I hope to become a professor, with a focus on critical cultural studies of journalism.
What has been the most challenging aspect of this area of study, and was this something you had originally anticipated?
The most challenging aspect of media studies is figuring out what is novel versus a continuation of something that has been going on for a while. In an age of social media buzz, it is easy for everything related to media to seem brand-new, but it is important to situate media trends in their historical context. That said, sometimes things truly are new and warrant new analyses. It is equally important not to assume everything is new as it is to veer away from assuming that nothing is new.
What advice would you give someone else trying to break into this field?
I would advise getting hands-on experience in media before studying it. I was a journalist for several years, and then worked in online advertising. Having firsthand experiences in the field helps inform research questions, and can be helpful for thinking about new avenues and topics as well.
How are you financing your education, and what are your most helpful online resources or tools?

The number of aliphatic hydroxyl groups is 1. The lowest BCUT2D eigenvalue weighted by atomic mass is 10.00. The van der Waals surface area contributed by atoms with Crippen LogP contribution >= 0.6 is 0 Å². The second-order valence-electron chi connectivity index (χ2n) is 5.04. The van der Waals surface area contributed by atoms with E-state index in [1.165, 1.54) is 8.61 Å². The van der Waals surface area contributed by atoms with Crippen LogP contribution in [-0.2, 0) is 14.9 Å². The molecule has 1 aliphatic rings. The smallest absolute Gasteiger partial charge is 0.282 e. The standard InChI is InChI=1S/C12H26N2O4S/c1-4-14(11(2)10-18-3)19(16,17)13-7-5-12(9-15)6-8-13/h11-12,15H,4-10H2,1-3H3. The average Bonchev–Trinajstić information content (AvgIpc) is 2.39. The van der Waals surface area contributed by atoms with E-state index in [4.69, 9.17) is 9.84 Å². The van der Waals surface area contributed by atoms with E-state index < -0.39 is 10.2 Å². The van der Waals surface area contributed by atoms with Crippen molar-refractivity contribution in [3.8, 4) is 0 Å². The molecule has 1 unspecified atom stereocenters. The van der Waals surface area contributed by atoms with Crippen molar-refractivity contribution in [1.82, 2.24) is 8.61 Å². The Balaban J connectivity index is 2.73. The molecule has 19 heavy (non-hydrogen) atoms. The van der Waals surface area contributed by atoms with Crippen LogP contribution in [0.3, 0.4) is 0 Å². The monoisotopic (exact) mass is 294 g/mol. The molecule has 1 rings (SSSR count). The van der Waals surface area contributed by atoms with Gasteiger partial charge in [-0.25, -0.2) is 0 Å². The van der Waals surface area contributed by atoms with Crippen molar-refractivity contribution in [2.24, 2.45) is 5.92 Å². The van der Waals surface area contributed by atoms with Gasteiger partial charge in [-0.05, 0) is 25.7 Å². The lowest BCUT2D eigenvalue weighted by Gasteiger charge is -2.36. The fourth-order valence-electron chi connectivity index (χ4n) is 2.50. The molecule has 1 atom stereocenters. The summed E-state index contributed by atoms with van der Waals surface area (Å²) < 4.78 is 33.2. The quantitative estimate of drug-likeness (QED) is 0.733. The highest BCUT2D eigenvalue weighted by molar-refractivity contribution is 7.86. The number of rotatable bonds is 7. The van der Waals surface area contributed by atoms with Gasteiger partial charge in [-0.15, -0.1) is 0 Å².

I am funded through the Communication Department, and serve as a teaching assistant for Communication classes.
What is the best piece of advice related to your field of study that you have received?
The best advice I’ve received related to Communication was from a past PhD student who is currently an assistant professor. His advice was to “follow your bliss” and to trust that a topic you find interesting and important is likely to be interesting and important to a larger audience. His point was that while it may be tempting to hop on a bandwagon of topics that seem popular, it is better to stay true to your passions and genuine interests - and the rest will follow.
Anita's Reading List:
- Media and Cultural Studies: Keyworks -- This has shaped my outlook on critical communication studies.
- *Resources of Hope, by Raymond Williams*
- *The Ironic Spectator, by Lilie Chouliaraki -- This has also been influential in shaping my thinking about solidarity in media.*